The Mass Exodus from Spotify

The Mass Exodus from Spotify

Bea Lunardini, Editor

On Monday, January 24, Neil Young posted–and quickly deleted–a letter on his website calling on his managers and record label to remove his music from the streaming platform. 


“I want you to let Spotify know immediately TODAY that I want all my music off their platform.” Young said. “They can have [Joe] Rogan or Young. Not both.” 


Young requested that his entire catalog be removed from Spotify in response to the misinformation about COVID-19 and vaccines that is being spread by podcast host Joe Rogan. Young blames both Rogan and Spotify for the information that Rogan is spreading about the COVID-19 pandemic, asserting that Spotify is aiding the podcast’s dissemination of baseless claims. 


“I am doing this because Spotify is spreading fake information about vaccines – potentially causing death to those who believe the disinformation spread by them.” Young said. 


Spotify purchased exclusive licensing rights to “The Joe Rogan Experience” podcast in 2020 in a deal worth more than $100 million. The podcast has an estimated 11 million monthly listeners, making it Spotify’s most popular podcast. The podcast’s success has captured the attention, and criticism, of many. 


A group of science professionals, including doctors, nurses and science educators, wrote an open letter to Spotify, calling for the platform to implement a misinformation policy. 


“..The JRE has a concerning history of broadcasting misinformation, particularly regarding the COVID-19 pandemic.” the group wrote. “By allowing the propagation of false and societally harmful assertions, Spotify is enabling its hosted media to damage public trust in scientific research and sow doubt in the credibility of data-driven guidance offered by medical professionals.”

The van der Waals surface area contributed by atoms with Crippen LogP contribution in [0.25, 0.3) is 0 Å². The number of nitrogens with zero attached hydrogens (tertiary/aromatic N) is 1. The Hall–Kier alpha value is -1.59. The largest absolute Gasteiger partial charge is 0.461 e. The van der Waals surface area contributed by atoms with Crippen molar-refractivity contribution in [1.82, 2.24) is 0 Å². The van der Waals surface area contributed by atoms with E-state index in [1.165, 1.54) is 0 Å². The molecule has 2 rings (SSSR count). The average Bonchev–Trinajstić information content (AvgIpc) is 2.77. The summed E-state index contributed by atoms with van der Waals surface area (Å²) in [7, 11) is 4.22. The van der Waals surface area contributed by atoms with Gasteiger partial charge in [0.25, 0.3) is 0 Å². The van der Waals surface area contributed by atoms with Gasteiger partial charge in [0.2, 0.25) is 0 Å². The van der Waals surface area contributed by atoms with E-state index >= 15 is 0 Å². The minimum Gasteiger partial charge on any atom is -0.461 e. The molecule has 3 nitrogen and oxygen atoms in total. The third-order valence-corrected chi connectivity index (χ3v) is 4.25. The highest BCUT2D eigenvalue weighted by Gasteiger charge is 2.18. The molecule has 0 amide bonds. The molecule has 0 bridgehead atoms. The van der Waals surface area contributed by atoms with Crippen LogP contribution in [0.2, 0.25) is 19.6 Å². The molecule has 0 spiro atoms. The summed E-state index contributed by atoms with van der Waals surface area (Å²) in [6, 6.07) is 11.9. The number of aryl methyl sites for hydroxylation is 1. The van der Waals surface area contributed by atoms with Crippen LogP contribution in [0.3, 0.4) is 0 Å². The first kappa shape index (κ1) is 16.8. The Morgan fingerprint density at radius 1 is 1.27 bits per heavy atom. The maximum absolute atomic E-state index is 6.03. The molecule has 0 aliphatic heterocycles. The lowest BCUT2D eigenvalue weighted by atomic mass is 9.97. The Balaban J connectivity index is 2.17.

The group’s concerns have recently been echoed by musicians such as Young, Joni Mitchell and Nils Lofgren, the first artists to pull their catalogs from Spotify. Spotify’s stock has decreased nearly 25% since artists have stood against the “Joe Rogan Experience” podcast, prompting Spotify’s CEO Daniel Ek to write a news release. 


“We have had rules in place for many years but admittedly, we haven’t been transparent around the policies that guide our content more broadly.” Ek said. “We are working to add a content advisory to any podcast episode that includes a discussion about COVID-19.” 


Spotify’s willingness to trade the catalogs of influential musicians for a single podcast is indicative of the direction that the platform appears to be heading. Spotify may begin to embrace the economic benefit of podcasts over the music library that has built its reputation.